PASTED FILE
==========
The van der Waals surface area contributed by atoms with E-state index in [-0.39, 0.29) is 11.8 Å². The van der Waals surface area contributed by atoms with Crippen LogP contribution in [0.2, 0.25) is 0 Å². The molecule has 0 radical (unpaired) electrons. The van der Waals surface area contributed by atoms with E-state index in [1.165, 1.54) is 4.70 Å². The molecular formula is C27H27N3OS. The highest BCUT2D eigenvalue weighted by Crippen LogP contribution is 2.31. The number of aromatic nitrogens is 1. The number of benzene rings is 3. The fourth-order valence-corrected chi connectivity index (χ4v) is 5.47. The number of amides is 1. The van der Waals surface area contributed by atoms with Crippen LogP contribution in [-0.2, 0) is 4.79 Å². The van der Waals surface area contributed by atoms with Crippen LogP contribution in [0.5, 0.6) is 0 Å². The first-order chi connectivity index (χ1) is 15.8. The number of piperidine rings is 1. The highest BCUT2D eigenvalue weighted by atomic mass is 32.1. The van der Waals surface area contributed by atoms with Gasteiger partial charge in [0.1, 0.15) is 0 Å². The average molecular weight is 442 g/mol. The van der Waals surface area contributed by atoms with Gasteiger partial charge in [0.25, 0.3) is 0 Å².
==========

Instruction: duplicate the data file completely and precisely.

The van der Waals surface area contributed by atoms with E-state index in [-0.39, 0.29) is 11.8 Å². The van der Waals surface area contributed by atoms with Crippen LogP contribution in [0.2, 0.25) is 0 Å². The molecule has 0 radical (unpaired) electrons. The van der Waals surface area contributed by atoms with E-state index in [1.165, 1.54) is 4.70 Å². The molecular formula is C27H27N3OS. The highest BCUT2D eigenvalue weighted by Crippen LogP contribution is 2.31. The number of aromatic nitrogens is 1. The number of benzene rings is 3. The fourth-order valence-corrected chi connectivity index (χ4v) is 5.47. The number of amides is 1. The van der Waals surface area contributed by atoms with Crippen LogP contribution in [-0.2, 0) is 4.79 Å². The van der Waals surface area contributed by atoms with Crippen LogP contribution in [0.5, 0.6) is 0 Å². The first-order chi connectivity index (χ1) is 15.8. The number of piperidine rings is 1. The highest BCUT2D eigenvalue weighted by atomic mass is 32.1. The van der Waals surface area contributed by atoms with Gasteiger partial charge in [0.1, 0.15) is 0 Å². The average molecular weight is 442 g/mol. The van der Waals surface area contributed by atoms with Gasteiger partial charge in [0.25, 0.3) is 0 Å².